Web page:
- Determine your new hire’s employment status.
- Collect their information, including name, date of birth, date of hire, contact information, social insurance number, bank account information, and completed TD1 forms.
- Choose which currency you’ll use to pay them. Canadian dollars (CAD) is the default unless you have written permission to pay them in a different currency.
- Run payroll.
Since employers are responsible for calculating payroll deductions, it’s important keep the following costs in mind:
Mandatory employee benefits in Canada
Before finalizing your offer letter, it’s important to understand the employee benefits you’re required to provide to your Canadian hires. Some of the mandatory benefits include:
- Pension. In Canada, both employers and employees contribute a percentage of the employee’s earnings to the Canada Pension Plan (CPP). Canadians in Québec, however, are covered by the Québec Pension Plan (QPP) and pay different percentages than other Canadian regions.
- Employment insurance. Most employees in Canada are entitled to employment insurance (EI) that equals 55% of their average weekly earnings up to a maximum (C$61,500 in 2023). EI is commonly used to provide income to Canadians who take parental leave, but also covers sickness, critical illness, and compassionate care leave. Benefits vary for Canadians living in Québec, as they are covered by the Québec Parental Insurance Plan (QPIP).
- Vacation entitlements. Minimum vacation entitlements vary by province or territory, and years of service. The lowest minimum (regardless of the aforementioned factors) is two weeks.
- Statutory holidays. As mentioned above, benefits in Canada can vary significantly depending on province or territory—and statutory holidays are no exception. There are a few nationwide holidays, however, including New Year’s Day, Good Friday, Canada Day, Labour Day, and Christmas Day.
Read our guide for a complete walkthrough on offering employee benefits in Canada.
Managing remote employees’ computers and apps
If it’s your first time hiring in Canada, you’ll likely be employing remote workers. It can be tricky to manage all of their devices when they’re working out of home offices because there’s so much to keep track of: from delivering equipment, to protecting and updating it from afar—not to mention creating a repeatable process across your international team.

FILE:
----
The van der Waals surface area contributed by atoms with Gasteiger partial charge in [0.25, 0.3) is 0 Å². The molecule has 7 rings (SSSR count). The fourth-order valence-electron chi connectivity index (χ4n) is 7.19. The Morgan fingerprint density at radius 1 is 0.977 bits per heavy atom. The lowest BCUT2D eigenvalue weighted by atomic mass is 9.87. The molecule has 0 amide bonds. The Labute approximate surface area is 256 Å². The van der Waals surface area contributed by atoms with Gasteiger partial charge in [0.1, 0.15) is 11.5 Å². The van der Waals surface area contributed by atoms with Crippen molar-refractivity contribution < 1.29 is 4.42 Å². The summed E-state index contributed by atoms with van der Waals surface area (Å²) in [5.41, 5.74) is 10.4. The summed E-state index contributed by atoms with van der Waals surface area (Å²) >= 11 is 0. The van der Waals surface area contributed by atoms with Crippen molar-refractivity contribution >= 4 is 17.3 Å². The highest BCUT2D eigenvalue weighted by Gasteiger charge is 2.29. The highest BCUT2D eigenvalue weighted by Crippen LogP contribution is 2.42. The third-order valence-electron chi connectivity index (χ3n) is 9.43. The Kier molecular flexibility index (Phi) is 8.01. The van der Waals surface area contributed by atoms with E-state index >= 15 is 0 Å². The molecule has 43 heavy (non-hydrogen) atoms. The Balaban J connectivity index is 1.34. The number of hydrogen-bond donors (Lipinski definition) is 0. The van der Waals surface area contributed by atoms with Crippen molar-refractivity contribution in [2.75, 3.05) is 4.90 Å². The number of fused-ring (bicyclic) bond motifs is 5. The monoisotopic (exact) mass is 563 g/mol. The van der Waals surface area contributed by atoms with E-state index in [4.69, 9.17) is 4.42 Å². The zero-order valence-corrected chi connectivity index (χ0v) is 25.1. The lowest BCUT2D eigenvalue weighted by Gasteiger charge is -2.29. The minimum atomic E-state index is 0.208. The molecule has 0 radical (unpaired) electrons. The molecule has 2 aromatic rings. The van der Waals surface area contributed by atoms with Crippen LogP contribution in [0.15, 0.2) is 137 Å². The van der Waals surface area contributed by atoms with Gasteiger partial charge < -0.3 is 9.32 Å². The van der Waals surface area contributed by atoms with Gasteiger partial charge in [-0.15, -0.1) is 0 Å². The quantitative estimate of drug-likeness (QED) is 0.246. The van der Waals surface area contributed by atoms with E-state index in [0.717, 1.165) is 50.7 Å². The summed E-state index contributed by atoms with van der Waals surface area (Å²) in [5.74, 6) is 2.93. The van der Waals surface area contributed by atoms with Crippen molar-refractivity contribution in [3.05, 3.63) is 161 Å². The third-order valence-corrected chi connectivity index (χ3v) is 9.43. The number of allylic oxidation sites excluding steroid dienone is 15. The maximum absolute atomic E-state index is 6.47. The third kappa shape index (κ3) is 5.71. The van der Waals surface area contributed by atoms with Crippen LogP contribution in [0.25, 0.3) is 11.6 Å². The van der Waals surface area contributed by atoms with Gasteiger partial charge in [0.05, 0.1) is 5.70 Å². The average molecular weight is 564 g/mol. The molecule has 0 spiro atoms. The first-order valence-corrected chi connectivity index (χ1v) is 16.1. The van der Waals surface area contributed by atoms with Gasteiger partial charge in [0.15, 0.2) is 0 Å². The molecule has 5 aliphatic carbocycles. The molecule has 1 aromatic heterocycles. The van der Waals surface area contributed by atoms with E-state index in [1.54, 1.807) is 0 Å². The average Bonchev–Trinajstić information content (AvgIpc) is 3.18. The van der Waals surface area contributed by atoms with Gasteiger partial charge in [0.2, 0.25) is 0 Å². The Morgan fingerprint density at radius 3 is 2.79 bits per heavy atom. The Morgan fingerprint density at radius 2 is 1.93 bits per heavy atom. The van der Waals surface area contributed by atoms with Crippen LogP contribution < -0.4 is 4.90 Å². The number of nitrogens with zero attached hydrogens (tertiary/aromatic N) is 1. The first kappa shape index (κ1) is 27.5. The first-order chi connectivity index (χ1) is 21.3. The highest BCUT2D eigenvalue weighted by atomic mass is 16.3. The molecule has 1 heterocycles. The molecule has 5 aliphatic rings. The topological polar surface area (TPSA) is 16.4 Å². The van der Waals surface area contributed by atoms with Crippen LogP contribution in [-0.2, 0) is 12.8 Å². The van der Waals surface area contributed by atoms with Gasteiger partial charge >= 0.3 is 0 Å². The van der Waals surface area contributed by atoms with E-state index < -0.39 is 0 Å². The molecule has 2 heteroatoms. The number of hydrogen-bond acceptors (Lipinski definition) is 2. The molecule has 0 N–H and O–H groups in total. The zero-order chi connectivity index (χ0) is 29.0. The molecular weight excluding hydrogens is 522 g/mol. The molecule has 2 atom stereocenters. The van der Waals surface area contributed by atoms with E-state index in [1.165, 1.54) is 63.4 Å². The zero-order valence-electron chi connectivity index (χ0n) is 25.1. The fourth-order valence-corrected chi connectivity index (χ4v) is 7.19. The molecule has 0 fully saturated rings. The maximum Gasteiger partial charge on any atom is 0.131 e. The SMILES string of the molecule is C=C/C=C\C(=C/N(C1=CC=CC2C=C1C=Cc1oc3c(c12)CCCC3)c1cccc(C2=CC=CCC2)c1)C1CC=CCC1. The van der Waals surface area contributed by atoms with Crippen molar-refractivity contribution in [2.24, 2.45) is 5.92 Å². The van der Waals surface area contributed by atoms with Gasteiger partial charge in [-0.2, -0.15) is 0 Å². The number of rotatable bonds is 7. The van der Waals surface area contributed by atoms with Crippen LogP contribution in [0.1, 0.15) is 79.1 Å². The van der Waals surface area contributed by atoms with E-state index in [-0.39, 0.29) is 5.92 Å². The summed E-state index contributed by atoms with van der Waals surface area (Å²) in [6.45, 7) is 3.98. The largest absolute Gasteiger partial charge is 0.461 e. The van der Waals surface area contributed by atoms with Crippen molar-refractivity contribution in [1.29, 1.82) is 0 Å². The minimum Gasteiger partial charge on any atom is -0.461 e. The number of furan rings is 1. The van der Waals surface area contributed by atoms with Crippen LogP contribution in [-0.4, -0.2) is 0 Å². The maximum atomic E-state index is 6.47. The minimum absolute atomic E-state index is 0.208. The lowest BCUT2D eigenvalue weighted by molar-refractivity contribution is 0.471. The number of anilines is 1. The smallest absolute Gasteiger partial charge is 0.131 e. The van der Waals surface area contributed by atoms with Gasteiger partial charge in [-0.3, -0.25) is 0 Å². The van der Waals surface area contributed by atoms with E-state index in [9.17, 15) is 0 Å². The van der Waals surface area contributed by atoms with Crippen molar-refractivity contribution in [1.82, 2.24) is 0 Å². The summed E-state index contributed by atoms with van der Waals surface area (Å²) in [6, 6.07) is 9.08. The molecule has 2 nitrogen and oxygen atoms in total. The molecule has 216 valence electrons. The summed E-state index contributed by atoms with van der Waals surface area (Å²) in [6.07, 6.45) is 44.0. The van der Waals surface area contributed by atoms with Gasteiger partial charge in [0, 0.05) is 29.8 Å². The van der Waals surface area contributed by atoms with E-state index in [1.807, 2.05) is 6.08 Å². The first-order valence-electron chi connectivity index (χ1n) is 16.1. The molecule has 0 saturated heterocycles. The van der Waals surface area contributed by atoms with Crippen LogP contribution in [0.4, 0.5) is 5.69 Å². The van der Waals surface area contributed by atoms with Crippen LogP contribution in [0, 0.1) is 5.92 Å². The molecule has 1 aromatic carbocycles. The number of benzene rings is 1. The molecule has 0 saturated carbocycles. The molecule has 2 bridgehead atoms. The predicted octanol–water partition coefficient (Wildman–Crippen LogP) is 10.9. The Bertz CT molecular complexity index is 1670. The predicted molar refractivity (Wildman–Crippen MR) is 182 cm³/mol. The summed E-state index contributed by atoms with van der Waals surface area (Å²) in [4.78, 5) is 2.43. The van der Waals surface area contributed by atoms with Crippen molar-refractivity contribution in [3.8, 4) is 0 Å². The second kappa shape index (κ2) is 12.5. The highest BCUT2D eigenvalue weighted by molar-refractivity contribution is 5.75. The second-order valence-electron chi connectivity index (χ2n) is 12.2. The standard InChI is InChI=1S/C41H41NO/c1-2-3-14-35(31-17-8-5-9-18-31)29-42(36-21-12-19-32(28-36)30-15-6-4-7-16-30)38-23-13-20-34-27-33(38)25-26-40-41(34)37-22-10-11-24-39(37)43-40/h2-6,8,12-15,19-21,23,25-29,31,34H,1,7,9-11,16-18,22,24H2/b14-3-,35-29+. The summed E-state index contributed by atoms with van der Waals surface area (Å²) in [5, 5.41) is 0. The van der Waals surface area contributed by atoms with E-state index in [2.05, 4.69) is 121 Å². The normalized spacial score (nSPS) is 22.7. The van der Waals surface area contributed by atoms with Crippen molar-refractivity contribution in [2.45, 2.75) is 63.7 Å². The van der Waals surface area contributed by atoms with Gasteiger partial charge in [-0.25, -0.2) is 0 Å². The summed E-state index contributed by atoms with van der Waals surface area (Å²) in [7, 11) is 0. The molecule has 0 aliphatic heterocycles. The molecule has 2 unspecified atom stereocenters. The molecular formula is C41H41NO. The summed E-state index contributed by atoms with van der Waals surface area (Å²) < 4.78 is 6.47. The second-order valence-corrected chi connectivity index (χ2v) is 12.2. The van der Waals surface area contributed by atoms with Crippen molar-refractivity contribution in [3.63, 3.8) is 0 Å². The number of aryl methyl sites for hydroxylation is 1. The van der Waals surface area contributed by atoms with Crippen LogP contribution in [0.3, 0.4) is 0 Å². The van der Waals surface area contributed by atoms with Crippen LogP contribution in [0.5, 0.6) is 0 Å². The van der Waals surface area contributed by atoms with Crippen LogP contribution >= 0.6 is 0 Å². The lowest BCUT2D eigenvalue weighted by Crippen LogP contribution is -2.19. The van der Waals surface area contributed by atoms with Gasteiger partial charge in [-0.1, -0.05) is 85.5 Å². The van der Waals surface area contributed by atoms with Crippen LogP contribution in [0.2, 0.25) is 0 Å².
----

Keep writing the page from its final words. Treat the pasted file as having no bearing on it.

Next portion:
Protecting company IP in Canada
As you give your new employees access to apps and share sensitive information, intellectual property (IP) protection should be at the forefront of your mind. Unfortunately, Canada’s IP protection rights are far from straightforward, as they vary by region and province.
To govern your ongoing relationships with employees in Canada, you’ll need a Proprietary Information and Inventions Assignment Agreement (PIIA)—also referred to as a Confidential Information and Invention Assignment (CIIA).
In general, PIIAs in Canada can be used to cover:
- Patent rights
- Industrial design ownership
Note: The enforcement of these agreements is largely dependent on the type of intellectual property and its governing law. Read more about IP protections in our primer on IP ownership and rights in Canada.
Complying with Canadian labor laws
Ensuring you’re in compliance with Canadian labor laws is one of the most crucial aspects of hiring. But, Canadian compliance work can prove to be tricky, especially when managing workers across 13 provinces and territories—each with their own rights and standards.
Here are some of the most important regulations you need to be mindful of when hiring in Canada:
- At-will employment doesn’t exist in Canada. You can only terminate an employee without notice for “just cause,” meaning you have to be able to prove serious misconduct.
- Some industries have special regulations. Industries like telecommunications, banking, and transportation are subject to the Canada Labour Code, while the remainder of the Canadian workforce (about 90%) are subject to provincial employment laws, along with other national laws.
- The employer is responsible for maintaining health and safety standards. Your Canadian employees are subject to the Labour Code, so you are responsible for reporting workplace hazards, and for protecting employees from harassment. You are legally required to act if notified of sexual misconduct, workplace violence, and must protect the anonymity of the person reporting it.
Read our guide on Canadian labor and employment laws for more details.
Terminating employees in Canada
In the unfortunate scenario that you need to terminate one of your Canadian employees, it’s beneficial to be well-versed in termination requirements.
Employees in Canada enjoy strong protections against unjust dismissals. You can only terminate a Canadian employee during their probationary period (defined in the employment contract), or with just cause (such as misconduct, theft, or violence). Otherwise, employees are required to a notice period or pay in lieu of notice.
Notice periods and termination pay vary by province and territory, as well as length of service. In most Canadian provinces, however, the minimum notice period is one week and starts after three months of employment.
For more details on terminations in Canada–and what qualifies as a wrongful dismissal—read our full guide.
Disclaimer: Rippling and its affiliates do not provide tax, legal or accounting advice. This material has been prepared for informational purposes only, and is not intended to provide, and should not be relied on for, tax, legal, or accounting advice. You should consult your own tax, legal, and accounting advisors before engaging in any related activities or transactions.